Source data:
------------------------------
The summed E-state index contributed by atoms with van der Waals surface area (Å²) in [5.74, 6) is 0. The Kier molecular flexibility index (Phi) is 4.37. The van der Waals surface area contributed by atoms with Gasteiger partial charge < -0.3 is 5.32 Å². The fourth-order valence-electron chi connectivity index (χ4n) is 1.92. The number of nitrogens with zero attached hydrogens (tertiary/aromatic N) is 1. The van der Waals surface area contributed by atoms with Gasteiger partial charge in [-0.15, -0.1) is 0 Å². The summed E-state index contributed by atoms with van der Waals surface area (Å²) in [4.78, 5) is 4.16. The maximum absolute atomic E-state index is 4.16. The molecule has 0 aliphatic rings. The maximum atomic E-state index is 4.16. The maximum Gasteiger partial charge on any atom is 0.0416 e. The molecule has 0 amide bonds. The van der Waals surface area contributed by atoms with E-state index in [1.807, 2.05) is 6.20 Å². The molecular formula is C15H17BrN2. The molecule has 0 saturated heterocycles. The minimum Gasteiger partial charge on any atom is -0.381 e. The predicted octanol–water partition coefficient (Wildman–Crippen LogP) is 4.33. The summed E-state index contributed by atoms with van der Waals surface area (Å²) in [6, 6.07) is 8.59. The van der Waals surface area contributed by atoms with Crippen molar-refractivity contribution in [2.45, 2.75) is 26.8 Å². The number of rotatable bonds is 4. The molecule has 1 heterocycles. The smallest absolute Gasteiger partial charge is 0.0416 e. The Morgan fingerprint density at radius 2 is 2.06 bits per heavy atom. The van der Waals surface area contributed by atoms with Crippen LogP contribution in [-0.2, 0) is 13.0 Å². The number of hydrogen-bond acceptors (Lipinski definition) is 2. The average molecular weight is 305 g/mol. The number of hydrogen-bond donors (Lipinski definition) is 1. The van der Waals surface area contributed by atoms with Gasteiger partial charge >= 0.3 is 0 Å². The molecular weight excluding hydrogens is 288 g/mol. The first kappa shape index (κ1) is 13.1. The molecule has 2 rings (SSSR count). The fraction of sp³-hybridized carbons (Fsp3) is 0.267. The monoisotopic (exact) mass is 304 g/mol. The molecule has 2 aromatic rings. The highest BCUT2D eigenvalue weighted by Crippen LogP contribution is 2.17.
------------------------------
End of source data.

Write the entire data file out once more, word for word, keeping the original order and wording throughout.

The summed E-state index contributed by atoms with van der Waals surface area (Å²) in [5.74, 6) is 0. The Kier molecular flexibility index (Phi) is 4.37. The van der Waals surface area contributed by atoms with Gasteiger partial charge < -0.3 is 5.32 Å². The fourth-order valence-electron chi connectivity index (χ4n) is 1.92. The number of nitrogens with zero attached hydrogens (tertiary/aromatic N) is 1. The van der Waals surface area contributed by atoms with Gasteiger partial charge in [-0.15, -0.1) is 0 Å². The summed E-state index contributed by atoms with van der Waals surface area (Å²) in [4.78, 5) is 4.16. The maximum absolute atomic E-state index is 4.16. The molecule has 0 aliphatic rings. The maximum atomic E-state index is 4.16. The maximum Gasteiger partial charge on any atom is 0.0416 e. The molecule has 0 amide bonds. The van der Waals surface area contributed by atoms with E-state index in [1.807, 2.05) is 6.20 Å². The molecular formula is C15H17BrN2. The molecule has 0 saturated heterocycles. The minimum Gasteiger partial charge on any atom is -0.381 e. The predicted octanol–water partition coefficient (Wildman–Crippen LogP) is 4.33. The summed E-state index contributed by atoms with van der Waals surface area (Å²) in [6, 6.07) is 8.59. The van der Waals surface area contributed by atoms with Crippen molar-refractivity contribution in [2.45, 2.75) is 26.8 Å². The number of rotatable bonds is 4. The molecule has 1 heterocycles. The smallest absolute Gasteiger partial charge is 0.0416 e. The Morgan fingerprint density at radius 2 is 2.06 bits per heavy atom. The van der Waals surface area contributed by atoms with Crippen LogP contribution in [-0.2, 0) is 13.0 Å². The number of hydrogen-bond acceptors (Lipinski definition) is 2. The average molecular weight is 305 g/mol. The number of hydrogen-bond donors (Lipinski definition) is 1. The van der Waals surface area contributed by atoms with Gasteiger partial charge >= 0.3 is 0 Å². The molecular weight excluding hydrogens is 288 g/mol. The first kappa shape index (κ1) is 13.1. The molecule has 2 rings (SSSR count). The fraction of sp³-hybridized carbons (Fsp3) is 0.267. The monoisotopic (exact) mass is 304 g/mol. The molecule has 2 aromatic rings. The highest BCUT2D eigenvalue weighted by Crippen LogP contribution is 2.17.